>> About dried abalone
Yes. It's a kind of processed food, processed in an old-fashioned way and nobody would think it's as precious as a jewel without any background knowledge.
Just like wine in Western countries, drying food has been a common practice in Asian countries and generally a premium is added to it based on the manufacturer's skills and the way to process it.
Among those, dried abalone were known as one of the Emperors' favorites in China and are still one of the best( and the most expensive) menus in Chinese food.
Though dried abalone are mainly consumed among Chinese, most of them are produced in Japan because abalone were abound in the past and many skills to process them had been established there when they were first introduced in China.
The skills, the ways to process them vary from place to place. Each one of the ways has its historical background and deserves studying and preserving. But we could look at and rate those ways to the liking of Chinese since they're the main consumers.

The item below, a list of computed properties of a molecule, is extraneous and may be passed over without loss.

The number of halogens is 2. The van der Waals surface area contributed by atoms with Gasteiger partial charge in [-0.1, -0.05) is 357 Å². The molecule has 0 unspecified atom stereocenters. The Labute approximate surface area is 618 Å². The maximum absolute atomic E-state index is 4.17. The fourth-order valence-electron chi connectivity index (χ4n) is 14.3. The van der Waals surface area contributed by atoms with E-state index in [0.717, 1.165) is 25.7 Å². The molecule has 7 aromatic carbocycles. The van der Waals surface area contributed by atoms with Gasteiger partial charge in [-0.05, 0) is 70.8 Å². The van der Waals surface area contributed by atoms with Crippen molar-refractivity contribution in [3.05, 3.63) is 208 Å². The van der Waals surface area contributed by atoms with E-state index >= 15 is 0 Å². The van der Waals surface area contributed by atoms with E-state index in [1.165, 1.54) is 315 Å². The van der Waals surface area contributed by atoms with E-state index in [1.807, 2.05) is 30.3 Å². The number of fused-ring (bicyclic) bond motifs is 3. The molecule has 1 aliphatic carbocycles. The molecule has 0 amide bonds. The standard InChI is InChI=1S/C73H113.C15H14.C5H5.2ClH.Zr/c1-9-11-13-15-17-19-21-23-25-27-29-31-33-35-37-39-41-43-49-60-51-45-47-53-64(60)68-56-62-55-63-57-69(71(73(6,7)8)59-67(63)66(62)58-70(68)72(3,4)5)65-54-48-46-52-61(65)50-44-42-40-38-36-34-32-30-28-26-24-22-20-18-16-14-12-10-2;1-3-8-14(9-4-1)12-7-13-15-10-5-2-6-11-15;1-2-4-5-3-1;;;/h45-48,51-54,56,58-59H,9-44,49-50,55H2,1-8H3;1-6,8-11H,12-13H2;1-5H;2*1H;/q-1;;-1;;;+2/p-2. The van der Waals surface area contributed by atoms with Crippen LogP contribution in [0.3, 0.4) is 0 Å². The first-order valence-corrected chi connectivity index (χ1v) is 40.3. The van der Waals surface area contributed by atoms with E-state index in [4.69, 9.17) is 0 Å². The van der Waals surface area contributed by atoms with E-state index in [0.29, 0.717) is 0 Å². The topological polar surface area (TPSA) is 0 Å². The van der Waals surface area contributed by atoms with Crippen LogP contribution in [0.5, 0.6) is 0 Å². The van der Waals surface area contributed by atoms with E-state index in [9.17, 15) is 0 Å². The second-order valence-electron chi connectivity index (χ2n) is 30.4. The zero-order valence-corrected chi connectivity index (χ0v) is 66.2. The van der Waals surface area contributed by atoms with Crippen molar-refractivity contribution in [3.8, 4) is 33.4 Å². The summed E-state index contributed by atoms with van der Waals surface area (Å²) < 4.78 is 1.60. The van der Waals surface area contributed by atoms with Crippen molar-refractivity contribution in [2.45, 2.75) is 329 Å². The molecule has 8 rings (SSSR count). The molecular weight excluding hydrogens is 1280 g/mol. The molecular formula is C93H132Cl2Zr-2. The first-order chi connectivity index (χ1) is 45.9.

"吉浜蚫"(Kippin-pao) is a good example. It is a highly regarded dried abalone in China and its name is derived from a small town called "吉浜"(Yoshihama) in Japan.
You may go to a high-end Chinese restaurant in town and place an order of a Kippin-pao if they have. But make sure you check the price before you order. It can be as high as $3,000 or more! It's still the Emperors' menu.
It takes a month or two to dry and process them, and it takes a few days to cook them. Besides, abalone is an endangered species and there are many restrictions on catching it across the world. It may as well be such an expensive food.
Now that you have enough background information on it, you would never give up trying the food to see if it's worth the money.